Editorial: Trump tax return shows problems with candidate, system

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Donald Trump’s tax saga will be heating up this week after the New York Times published details of the mogul’s 1995 tax return Saturday night.

Tax experts cited by the Times noted how a $917 million loss reported that year could have allowed the 2016 GOP presidential nominee to avoid paying income taxes for up to the next 18 years, or roughly until 2013.

That sort of benefit highlights both a weakness of the candidate’s potential appeal to middle- and working-class voters and a weakness of the American tax system.

A busy and boastful businessman

Trump, of course, has filed bankruptcy on six occasions, four times in the early 1990s, once in 2004 and once in 2009.

Politifact notes that “experts told us Trump shouldn’t bear all the responsibility” because several of the bankruptcies were related to struggles of the casino industry overall.

But Trump’s bankruptcies already served as a reminder that he lives in a world most of us don’t; a world filled with complex financial relationships and literally thousands of lawsuits.

The Times’ report on Trump’s 1995 taxes only furthers that impression.

Trump tax return 1995
(Screenshot)

Where there’s smoke, one usually finds fire

If we hearken back to the 2016 primaries and rampant GOP-establishment concerns about Trump’s viability as a general election candidate, many political insiders worried about Trump’s complicated and unusual business record as a political liability. Some predicted an absolute blowout for Democrats, though clearly they were wrong.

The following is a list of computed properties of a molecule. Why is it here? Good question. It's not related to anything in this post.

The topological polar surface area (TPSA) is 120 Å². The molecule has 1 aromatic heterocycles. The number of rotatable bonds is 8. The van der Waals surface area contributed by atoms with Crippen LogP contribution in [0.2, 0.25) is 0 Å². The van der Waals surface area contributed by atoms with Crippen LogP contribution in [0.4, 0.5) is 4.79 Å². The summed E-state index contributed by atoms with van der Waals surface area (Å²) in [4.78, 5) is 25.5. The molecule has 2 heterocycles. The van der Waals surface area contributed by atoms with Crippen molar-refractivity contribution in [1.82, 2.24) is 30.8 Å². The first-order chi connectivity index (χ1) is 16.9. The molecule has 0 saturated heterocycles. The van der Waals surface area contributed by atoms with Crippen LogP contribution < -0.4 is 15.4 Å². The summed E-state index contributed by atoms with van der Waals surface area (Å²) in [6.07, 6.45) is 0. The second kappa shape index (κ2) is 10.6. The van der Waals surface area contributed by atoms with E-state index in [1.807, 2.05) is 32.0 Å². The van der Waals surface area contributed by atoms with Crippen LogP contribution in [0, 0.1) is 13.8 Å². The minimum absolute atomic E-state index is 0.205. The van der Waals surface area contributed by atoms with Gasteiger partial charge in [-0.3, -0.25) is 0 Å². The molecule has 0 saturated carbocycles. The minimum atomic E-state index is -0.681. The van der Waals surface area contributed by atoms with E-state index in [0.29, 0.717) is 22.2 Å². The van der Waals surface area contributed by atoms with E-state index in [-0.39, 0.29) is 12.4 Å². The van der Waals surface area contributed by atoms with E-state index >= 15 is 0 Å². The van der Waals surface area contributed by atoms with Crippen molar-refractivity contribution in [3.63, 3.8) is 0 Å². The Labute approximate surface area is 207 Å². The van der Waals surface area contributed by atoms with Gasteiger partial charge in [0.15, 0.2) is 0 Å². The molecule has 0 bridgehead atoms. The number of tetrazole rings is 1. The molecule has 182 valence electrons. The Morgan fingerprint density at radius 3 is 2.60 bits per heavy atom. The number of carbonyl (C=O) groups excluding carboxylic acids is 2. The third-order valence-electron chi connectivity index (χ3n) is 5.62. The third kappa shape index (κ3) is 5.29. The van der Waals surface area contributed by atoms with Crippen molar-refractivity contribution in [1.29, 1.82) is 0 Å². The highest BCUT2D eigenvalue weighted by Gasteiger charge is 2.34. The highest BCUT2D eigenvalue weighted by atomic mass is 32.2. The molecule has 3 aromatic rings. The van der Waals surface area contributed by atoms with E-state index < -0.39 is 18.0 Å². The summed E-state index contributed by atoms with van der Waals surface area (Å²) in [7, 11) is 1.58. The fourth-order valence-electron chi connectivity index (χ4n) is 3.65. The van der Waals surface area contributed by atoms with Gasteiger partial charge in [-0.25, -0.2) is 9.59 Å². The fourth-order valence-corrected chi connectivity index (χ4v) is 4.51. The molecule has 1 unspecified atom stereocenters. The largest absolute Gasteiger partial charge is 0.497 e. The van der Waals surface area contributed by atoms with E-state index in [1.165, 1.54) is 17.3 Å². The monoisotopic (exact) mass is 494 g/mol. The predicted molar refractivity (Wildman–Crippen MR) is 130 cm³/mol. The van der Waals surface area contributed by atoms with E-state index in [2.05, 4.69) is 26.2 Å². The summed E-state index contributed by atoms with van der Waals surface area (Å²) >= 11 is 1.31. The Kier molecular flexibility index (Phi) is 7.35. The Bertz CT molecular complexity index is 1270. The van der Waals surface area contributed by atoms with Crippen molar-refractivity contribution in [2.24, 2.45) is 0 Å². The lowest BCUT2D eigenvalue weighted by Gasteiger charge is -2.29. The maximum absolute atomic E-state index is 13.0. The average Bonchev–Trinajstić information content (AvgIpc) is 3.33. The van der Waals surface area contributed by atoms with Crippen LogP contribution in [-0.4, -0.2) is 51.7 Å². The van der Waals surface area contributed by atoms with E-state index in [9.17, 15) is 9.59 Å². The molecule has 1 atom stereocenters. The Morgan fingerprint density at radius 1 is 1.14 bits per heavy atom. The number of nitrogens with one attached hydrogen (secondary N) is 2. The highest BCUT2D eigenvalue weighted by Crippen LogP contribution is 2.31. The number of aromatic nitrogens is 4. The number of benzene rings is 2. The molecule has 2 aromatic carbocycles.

But Trump’s survival thus far in the polls does not answer questions about his most controversial business activities, a la Trump University, which is the center of ongoing state investigations as we speak.

Media have also been criticized of late for not asking tougher questions of the candidate. Some have begun being more direct.

Trump was asked in last week’s debate whether Americans have a right to know what his tax returns include, and his answers were not answers at all. They were despicable vagaries that even Trump’s most ardent supporters could see as smoke for a hidden fire.

Just what that fire is, however, remains unclear.

The 1995 tax information gives the public only a minuscule part of the picture. And if Trump takes any umbrage at the Times for running a story about those leaked pages of his tax returns, he has only himself to blame for not releasing them all.

Evidence of a problematic tax code

In the end, Trump’s potential avoidance of 18 years of income taxes highlights the rich-person benefits that many of America’s angriest voters rightly perceive. As has been written before on NonDoc, many Trump supporters and Bernie Sanders supporters appeared angry at the same types of unfairness this primary season. In the video above, Sanders emphasizes that American anger at the government and the desire for change stems largely from a cozy relationship between big business and legislation that provides favorable conditions for billionaires to avoid paying taxes while those making minimum wage lack the same benefits.

But with Trump a beneficiary of America’s problematic tax code, an even bigger question about the billionaire’s candidacy appears: Can the public trust Donald Trump to close the loopholes to which he owes some of his success?